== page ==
Open access at: http://www.archivesofpathology.org/doi/pdf/10.1043/1543-2165-134.3.369

Summary prepared by Jisun Cha, MD (@sunpungi)

 

Journal Club Summary:

Hair follicle “bulges” (der Wulst) are commonly seen in dermpath sections. How they differentiate from BCC – usually vertically oriented, surrounded by normal dermis, prominent basement membrane, no mitoses, no atypia and lack of myxoid stroma. Normal structure of hair follicles in the central facial skin.

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PEH (Pseudoepitheliomatous hyperplasia) can be associated with many different types of lesions. Here is a nice summary table from @SGottesmanMD.

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Most dermpathJC participants agree that verrucous carcinoma can be quite impossible to distinguish from pseudoepitheliomatous hyperplasia in certain scenarios. This is where additional clinical information may be helpful.

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Pseuodsarcomatous fibroepithelial polyp – fatty core which shows pleomorphic lipoblast-like cells which have similarity to pleomorphic lipomas and some deep soft tissue sarcomas (liposracoma). These changes are thought to be of a degenerative nature. They are very rare as most dermpathJC participants have never seen such changes in fibroepithelial polyps. @JMGardnerMD is wondering if some of these are in the pleomorphic fibroma/lipoma spectrum, and would be cool to do RB1 on a specimen like this. Additional reading about loss of retinblastoma in pleomorphic fibroma: https://www.ncbi.nlm.nih.gov/m/pubmed/28543636/

3Acroangiodermatitis of Mali aka dermatitis hemostatica aka Bluefarb-Stewart syndrome aka pseudo-Kaposi sarcoma. Here’s another useful table from @SGottesmanMD.

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4

Reactive angioendotheliomatosis (term used in several different ways and is still confusing to most participants)

  • Reactive vascular proliferation
  • Reactive histiocytes proliferation filling dilated vessels

5

And last but not least, basaloid, follicular and sebaceous induction over a dermatofibroma. Photos by , and

9

10

11

Hope you have a happy New Year and we will see you January 24th, 2019 at 9pm EST for another exciting dermpath journal club.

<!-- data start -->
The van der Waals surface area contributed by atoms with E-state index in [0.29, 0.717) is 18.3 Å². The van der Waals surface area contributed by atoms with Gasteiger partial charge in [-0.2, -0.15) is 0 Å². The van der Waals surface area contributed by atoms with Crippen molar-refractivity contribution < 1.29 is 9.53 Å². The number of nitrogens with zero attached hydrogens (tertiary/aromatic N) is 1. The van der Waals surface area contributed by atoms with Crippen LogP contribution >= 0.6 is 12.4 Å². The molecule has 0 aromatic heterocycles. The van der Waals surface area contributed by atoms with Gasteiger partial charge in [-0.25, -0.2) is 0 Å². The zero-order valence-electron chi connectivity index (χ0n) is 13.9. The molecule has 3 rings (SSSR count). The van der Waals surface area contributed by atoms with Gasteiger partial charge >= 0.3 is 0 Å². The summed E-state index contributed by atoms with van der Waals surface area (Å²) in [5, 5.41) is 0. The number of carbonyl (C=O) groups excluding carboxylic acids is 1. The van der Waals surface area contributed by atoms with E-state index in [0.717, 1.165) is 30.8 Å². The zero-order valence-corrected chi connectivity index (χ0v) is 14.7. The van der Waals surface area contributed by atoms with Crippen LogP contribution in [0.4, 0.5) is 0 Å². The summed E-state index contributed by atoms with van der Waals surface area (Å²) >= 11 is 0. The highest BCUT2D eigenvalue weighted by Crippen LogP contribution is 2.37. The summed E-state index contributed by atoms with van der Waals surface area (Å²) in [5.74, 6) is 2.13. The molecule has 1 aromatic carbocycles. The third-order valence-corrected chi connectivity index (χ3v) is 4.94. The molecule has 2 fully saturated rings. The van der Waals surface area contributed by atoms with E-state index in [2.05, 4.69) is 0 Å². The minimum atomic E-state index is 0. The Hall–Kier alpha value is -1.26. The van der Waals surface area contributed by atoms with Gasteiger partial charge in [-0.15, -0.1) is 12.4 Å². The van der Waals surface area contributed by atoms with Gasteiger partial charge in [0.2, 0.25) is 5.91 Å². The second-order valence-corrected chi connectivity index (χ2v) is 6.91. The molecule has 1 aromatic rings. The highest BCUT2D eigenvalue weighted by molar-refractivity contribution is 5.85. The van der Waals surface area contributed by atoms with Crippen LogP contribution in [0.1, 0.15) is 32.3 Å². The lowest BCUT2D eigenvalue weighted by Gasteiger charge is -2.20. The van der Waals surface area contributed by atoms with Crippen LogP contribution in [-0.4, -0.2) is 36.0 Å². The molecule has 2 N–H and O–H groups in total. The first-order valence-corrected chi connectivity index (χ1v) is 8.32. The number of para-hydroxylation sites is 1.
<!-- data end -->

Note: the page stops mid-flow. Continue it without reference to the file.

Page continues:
Kind regards,

Silvija Gottesman, MD

#dermpathJC November 2018 summary:

Thursday, November 29, 9pm EST

Book discussed: WHO Classification of Skin Tumours

Special Guests: Dr Richard A. Scolyer (@ProfRScolyerMIA) and Dr Rajendra Sing (@mydermpath)

Summary prepared by Abha Soni, DO, MPH (@AsoniDO)

 

Journal Club Summary:

Topics Discussed:

 Variants of cutaneous SCC:

    1. Squamous cell carcinoma (NOS)
    2. Keratoacanthoma*
    3. Verrucous SCC*
    4. Acantholytic SCC
    5. Adenosquamous SCC
    6. Spindle cell SCC
    7. Rare variants (Lymphoepithelial-like SCC, Pseudovascular SCC, and SCC with sarcomatoid differentiation)

*These low-grade variants can be locally destructive but have little potential to metastasize

2.jpg

Basal Cell Carcinoma:

  1. Lower Risk: Superficial, nodular, pigmented, infundibulocystic, Fibroepithelioma of Pinkus
    • Fibroedpitheloma of Pinkus, aka Pinkus tumor renamed as fibroepithelial basal cell carcinoma
  2. Higher Risk: Micronodular, infiltrating, morpheaform/sclerosing, basosquamous carcinoma, BCC with sarcomatoid differentiation
    • Micronodular: irregular, infiltrative deep/peripheral edges. Defined as >50 small nodules (<0.15 mm in diameter)
    • Infiltrating: Small irregular/jagged nests, at least 5-8 cells thick at least
      1. In contrast, Dr. Singh explained that morpheaform can be less than 5 cells thick. “In short, morpheaform tends to have smaller basaloid nests. But to stress again many consider them as same of overlapping features.”
      2. Others commented that in the morpheaform subtype they also look for dense fibrous/keloid-like collagen fibers

Basosquamous: Zones contain cells with intermediate features between the two. The basaloid component stains positive for BerEP4 and the squamous areas express MUC1 (EMA)

Melanocytic Tumors:3

  • This new approach to melanoma classification was appreciated by many in the Dermpath JC twitter community as there is a higher emphasis on the chronicity of sun damage and how it impacts certain pathways in melanoma progression.